As is standard practice when an animal remains at large after killing a human, wardens searched for the attacker animal in the vicinity, where five or six coyotes were believed to live. Taylor's mother issued a statement saying that her daughter would not have wanted her death to result in the extermination of the coyotes.
Hours after the incident, while the trail was closed to the public, a female coyote that acted aggressively was killed by a warden keeping watch at the washhouse location. Three other animals were killed within 1 kilometre (0.62 mi) of the Skyline trail after being caught in leg-hold traps before a large male weighing 42 pounds (19 kg) was similarly dispatched 5 kilometres (3.1 mi) away on November 14. Scientific investigation of the carcasses determined that three, including the first and last accounted for, were linked to the attack on Taylor by her blood on their coats and other forensic evidence. The large male coyote was found to have been both the dominant lead coyote photographed on the access road and the one found standing over Mitchell; coat markings in the photographs identified its carcass, which also contained pellets from the shotgun of the Royal Canadian Mounted Police officer who fired while at the scene. The dead coyotes not linked to the attack may have been pack-mates of the attackers. The large male and the female may have been a breeding pair, both were related to the other attack-implicated coyote.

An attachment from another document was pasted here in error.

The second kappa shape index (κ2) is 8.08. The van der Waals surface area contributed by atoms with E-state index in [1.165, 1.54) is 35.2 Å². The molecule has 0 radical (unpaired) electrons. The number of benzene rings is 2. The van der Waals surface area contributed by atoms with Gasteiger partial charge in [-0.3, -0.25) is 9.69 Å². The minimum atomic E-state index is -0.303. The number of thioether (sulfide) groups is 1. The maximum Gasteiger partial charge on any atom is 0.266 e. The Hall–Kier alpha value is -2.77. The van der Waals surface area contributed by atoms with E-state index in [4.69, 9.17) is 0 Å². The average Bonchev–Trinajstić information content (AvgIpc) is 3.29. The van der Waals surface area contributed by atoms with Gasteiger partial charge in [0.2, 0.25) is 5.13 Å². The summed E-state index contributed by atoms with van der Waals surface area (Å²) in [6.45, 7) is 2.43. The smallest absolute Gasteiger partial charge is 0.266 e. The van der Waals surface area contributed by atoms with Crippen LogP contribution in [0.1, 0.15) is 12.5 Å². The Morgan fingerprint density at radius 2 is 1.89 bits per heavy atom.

In mid November, a coyote came up behind a couple walking in the park approaching so closely that the man hit it on the head with a walking stick. Park conservation managers and scientists opposed a general cull on the grounds that coyotes have the ability to reproduce quickly, and culling would be likely to have no impact, or the opposite of the desired effect. This reasoning assumes that animals removed from the local gene pool by a cull would have the same propensity to fear humans as those coyotes that avoided being caught and killed.  In April, Nova Scotia declared a $20 bounty on coyotes, but this did not apply within the park. Visitors were asked to report encounters with coyotes. Ten months after Taylor's death, a sixteen-year-old girl who went camping with her parents at Broad Cove in Ingonish, was bitten twice on the head by a coyote. A scientific study found that though usually unseen, coyotes were often in proximity to humans. Individual coyotes that are not conditioned by nonlethal aversion measures and fail to avoid humans are killed.